The global ransomware surge continues. Since May, Colonial Pipeline in the U.S. is reported to have paid $4.4 million to attackers in order to get its infrastructure restarted, and weeks after the Irish healthcare system was attacked, it remaines “significantly disrupted”. Japanese multinational FujiFilm is among the latest high profile victims, having been forced to “shut down parts of its global network” due to a suspected attack.
Over and above these high profile incidents, 2021 has seen a “dramatic increase in [ransomware] activity”, according to Harvard Business Review, with some demands now as high as tens of millions of dollars. Attacks are trending towards these bigger numbers, increasingly targeting sensitive company information, with the worldwide cost of ransomware predicted to exceed $265 billion by 2031.
Many organisations have planned ahead to mitigate the potential financial impact of being held hostage by taking out specialist insurance policies. While this is an understandable precaution to take, there is a growing sense that the increase in ransomware insurance payouts may be fuelling a rise in attacks, and that cybercriminals are actually targeting organisations who are known to have insurance.
This is having a knock-on effect on the attitude of insurers to the problem. In France, for example, AXA, the country’s largest general insurer, recently announced that it will no longer reimburse ransomware payments for customers within the country. Just days after they made the announcement, its operations in Asia were subjected to a massive ransomware attack, described in some reports as “retaliatory”.
In its analysis of the unfolding situation, the Financial Times said that, “the severity and volume of incidents has led insurers to become much tougher with corporate customers” and the cost of cover is “surging”. Dark Reading went further by questioning whether ransomware incidents will become “uninsurable”. And recently, Ciaran Martin, the former head of the National Cyber Security Centre (NCSC), “called for a dialogue over whether or not it is time to ban insurers from covering ransomware payments.”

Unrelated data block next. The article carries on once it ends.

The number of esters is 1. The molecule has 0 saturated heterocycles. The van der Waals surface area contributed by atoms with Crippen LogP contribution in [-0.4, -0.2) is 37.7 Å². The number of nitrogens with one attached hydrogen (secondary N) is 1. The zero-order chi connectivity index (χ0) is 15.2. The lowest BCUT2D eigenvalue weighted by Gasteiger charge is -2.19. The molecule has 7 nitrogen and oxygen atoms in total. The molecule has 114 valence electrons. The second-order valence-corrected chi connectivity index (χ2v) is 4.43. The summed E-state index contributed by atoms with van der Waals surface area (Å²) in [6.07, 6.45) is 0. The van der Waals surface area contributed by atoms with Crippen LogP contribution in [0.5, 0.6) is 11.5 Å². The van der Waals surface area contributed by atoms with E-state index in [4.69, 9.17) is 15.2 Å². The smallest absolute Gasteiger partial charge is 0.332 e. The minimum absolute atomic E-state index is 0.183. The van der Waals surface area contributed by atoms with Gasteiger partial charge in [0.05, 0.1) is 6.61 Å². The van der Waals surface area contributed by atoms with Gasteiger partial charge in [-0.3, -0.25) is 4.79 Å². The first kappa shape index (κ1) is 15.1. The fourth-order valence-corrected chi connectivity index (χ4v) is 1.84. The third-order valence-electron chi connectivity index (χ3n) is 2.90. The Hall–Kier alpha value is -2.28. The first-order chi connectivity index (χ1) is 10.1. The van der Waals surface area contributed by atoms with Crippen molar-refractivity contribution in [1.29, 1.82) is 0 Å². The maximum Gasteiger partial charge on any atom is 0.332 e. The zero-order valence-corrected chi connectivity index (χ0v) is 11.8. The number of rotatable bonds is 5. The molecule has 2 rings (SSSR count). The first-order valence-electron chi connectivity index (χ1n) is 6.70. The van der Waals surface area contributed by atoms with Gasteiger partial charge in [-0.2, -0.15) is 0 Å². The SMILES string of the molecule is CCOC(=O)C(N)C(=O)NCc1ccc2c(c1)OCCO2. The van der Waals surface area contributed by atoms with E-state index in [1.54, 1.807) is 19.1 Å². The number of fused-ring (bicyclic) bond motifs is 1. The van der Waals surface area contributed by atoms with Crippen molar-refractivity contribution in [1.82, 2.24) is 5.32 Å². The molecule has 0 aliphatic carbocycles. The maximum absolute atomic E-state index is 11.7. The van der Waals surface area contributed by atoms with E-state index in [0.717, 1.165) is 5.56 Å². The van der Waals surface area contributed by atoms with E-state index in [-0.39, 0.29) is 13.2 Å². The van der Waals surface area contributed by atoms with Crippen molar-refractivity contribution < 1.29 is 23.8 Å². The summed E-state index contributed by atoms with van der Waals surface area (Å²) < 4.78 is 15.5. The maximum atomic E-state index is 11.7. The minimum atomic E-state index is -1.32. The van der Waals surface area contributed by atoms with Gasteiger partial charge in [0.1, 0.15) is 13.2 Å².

As perhaps the ultimate reactive response to a cybersecurity breach, ransomware insurance has become a go to strategy for those organisations that recognise the risk. It’s a pragmatic attitude, but also underlines the widespread vulnerability of IT infrastructure, and with documents and email attachments the most successful method used to deliver ransomware and other malicious attacks, criminals are focusing on vulnerabilities in everyday files such as PDFs, Word, Excel and PowerPoint.
A major part of the problem is that detection-based security methods have to play catch up with new threats. In contrast, Glasswall Content Disarm and Reconstruction (CDR) delivers a proactive defence that instantly cleans and rebuilds files to match its known good industry spec – automatically removing potential threats. This simple approach ensures every document entering the organisation is safe, without sacrificing productivity.
To read more about how we help defeat the risks posed by file-based cybersecurity threats, click here.